Are we funding the providers of care in the right way that recognises working smarter? If a GP or specialist is penalised for working quickly through their patient lists – dealing with the straightforward cases that don’t require an in-person face-to-face meeting over a phone call, video link or some other electronic communication – will they ever be keen to adopt new ways of working? Funding approaches need to “enable and incentivise cost-effective innovations”.

Are patients and their whānau equipped with the prerequisites to enable a two-way conversation over a video link with their care team? If not, what’s holding them back? Can we fix that by providing an affordable communication device and internet connection? Telehealth provides real hope for reducing inequities in access to healthcare by allowing people from remote areas to beam straight into a doctor’s office.

Is the problem at the other end of the link? Do doctors, nurses and allied health teams have access to devices that enable a call to be placed or received? Health seems to be lagging behind other industries in this area, and often the lack of use of technology in communicating with users of healthcare is put down to fears around patient privacy and consent, or data security.

There appears to be a tendency within health to lock systems and information down to the point at which they become so impenetrable as to be useless. I’d be happy to bet that if you asked the average person on the street if they’d be willing to trade the (relatively small) risk of someone getting hold of their health information in exchange for not having to give up half a day to attend a clinic, they’d leap at the offer (of course the importance of security should never be down-played).

Resident to GP consult call, Selwyn Virtual Consultation pilot (2015)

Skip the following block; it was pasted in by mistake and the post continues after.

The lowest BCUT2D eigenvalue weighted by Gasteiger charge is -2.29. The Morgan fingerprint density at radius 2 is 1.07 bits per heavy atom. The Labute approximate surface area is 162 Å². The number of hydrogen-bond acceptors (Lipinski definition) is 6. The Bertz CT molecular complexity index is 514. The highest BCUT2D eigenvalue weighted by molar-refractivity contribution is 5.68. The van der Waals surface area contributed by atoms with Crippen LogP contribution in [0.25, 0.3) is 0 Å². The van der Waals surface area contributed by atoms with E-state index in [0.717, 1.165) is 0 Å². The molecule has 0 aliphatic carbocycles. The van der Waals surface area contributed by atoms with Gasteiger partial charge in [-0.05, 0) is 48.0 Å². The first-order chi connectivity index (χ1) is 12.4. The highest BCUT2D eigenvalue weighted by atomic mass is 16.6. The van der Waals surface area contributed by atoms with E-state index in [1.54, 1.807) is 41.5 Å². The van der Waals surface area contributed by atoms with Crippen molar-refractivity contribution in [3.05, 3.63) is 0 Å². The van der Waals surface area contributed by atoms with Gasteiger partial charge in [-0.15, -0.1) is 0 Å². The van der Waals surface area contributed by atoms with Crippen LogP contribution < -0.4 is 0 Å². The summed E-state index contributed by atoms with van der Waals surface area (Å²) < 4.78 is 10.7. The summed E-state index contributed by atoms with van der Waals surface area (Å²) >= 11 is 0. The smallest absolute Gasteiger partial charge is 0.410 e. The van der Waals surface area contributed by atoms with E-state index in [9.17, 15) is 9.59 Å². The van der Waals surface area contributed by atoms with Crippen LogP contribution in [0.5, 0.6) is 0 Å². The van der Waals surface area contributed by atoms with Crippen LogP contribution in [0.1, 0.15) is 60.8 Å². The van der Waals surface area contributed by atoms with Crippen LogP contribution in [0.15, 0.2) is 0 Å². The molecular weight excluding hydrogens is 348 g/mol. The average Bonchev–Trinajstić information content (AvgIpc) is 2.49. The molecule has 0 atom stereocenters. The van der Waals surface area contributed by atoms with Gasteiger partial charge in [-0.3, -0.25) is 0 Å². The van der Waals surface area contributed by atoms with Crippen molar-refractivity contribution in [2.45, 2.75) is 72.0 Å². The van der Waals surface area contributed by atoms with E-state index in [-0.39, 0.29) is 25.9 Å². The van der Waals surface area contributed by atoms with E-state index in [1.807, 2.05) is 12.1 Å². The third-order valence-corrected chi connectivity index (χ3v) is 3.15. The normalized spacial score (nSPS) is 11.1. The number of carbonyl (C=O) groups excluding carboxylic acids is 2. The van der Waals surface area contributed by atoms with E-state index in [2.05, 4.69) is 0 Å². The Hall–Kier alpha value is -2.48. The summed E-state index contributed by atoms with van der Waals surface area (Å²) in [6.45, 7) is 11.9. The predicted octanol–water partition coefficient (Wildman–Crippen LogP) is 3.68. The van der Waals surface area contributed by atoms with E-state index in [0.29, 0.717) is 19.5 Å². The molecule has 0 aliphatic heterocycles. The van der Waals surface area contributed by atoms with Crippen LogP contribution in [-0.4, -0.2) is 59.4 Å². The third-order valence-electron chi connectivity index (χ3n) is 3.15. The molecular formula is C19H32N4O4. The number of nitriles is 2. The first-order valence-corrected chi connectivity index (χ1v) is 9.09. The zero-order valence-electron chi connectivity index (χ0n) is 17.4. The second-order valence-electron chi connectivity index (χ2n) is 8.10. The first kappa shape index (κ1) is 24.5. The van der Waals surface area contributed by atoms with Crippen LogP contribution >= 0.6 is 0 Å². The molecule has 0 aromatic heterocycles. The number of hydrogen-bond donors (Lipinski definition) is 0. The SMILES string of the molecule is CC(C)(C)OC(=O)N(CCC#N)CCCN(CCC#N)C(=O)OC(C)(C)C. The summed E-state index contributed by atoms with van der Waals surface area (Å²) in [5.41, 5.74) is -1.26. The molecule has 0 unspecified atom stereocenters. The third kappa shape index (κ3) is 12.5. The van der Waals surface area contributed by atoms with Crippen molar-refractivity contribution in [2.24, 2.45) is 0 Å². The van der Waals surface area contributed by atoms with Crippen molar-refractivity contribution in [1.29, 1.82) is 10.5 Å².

Interoperability an issue

Are we being constrained by a lack of agreement on which standards and platforms to adopt? Are providers locked in to one or other proprietary platform that doesn’t ‘talk’ to the solution that another user uses? How can we stop that happening in future? Work is underway on the adoption of interoperability standards in health, and this needs to continue and expand to virtual health technologies.

There are a host of reasons why we are not much further along the telehealth journey than we were a decade ago. However, there are some encouraging telehealth programmes emerging, like Southern DHB and WellSouth’s use of telehealth as part of an integrated Health Care Home approach, and the iMOKO app being used to deliver better access to health services for children (especially in impoverished regions). iMOKO allows trained health deputies – such as helpers based within schools – to carry out throat swabs and capture images of skin infections to share with a remote GP.

Researchers have recently suggested that “while the technology can provide benefits, it is the context in which the technology is implemented and skill with which the implementation is conducted that realises the benefits” (Freed et al., 2018). A group of health industry partners, represented by NZHIT, are very keen to work with other organisations and individuals to break down these barriers to virtual healthcare, and to speed up the journey toward telehealth nirvana – a place where the use of technology to aid a meaningful discussion about our individual health and wellbeing seems mundane and trivial. When we get this sorted, virtual healthcare will just be healthcare.

If Telehealth virtual consultations appeal to you, contact us or register your interest below.

Register your interest